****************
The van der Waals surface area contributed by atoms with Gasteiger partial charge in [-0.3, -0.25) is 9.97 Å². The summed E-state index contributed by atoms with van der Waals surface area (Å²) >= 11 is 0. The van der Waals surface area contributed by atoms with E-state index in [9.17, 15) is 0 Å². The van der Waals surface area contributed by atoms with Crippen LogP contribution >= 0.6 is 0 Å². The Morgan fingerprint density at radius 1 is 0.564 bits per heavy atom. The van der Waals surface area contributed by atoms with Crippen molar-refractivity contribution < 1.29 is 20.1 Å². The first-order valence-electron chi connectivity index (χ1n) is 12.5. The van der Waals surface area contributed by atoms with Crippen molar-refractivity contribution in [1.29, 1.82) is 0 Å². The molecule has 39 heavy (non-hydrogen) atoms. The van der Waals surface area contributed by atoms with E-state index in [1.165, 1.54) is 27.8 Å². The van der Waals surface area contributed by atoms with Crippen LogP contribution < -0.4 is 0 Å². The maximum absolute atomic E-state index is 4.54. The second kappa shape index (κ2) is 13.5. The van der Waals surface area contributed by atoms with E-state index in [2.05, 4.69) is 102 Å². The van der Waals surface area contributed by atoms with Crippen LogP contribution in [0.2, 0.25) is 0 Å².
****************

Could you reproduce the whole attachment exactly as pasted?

The van der Waals surface area contributed by atoms with Gasteiger partial charge in [-0.3, -0.25) is 9.97 Å². The summed E-state index contributed by atoms with van der Waals surface area (Å²) >= 11 is 0. The van der Waals surface area contributed by atoms with E-state index in [9.17, 15) is 0 Å². The van der Waals surface area contributed by atoms with Crippen LogP contribution >= 0.6 is 0 Å². The Morgan fingerprint density at radius 1 is 0.564 bits per heavy atom. The van der Waals surface area contributed by atoms with Crippen molar-refractivity contribution < 1.29 is 20.1 Å². The first-order valence-electron chi connectivity index (χ1n) is 12.5. The van der Waals surface area contributed by atoms with Crippen molar-refractivity contribution in [1.29, 1.82) is 0 Å². The molecule has 39 heavy (non-hydrogen) atoms. The van der Waals surface area contributed by atoms with E-state index in [1.165, 1.54) is 27.8 Å². The van der Waals surface area contributed by atoms with Crippen LogP contribution < -0.4 is 0 Å². The maximum absolute atomic E-state index is 4.54. The second kappa shape index (κ2) is 13.5. The van der Waals surface area contributed by atoms with E-state index in [2.05, 4.69) is 102 Å². The van der Waals surface area contributed by atoms with Crippen LogP contribution in [0.2, 0.25) is 0 Å².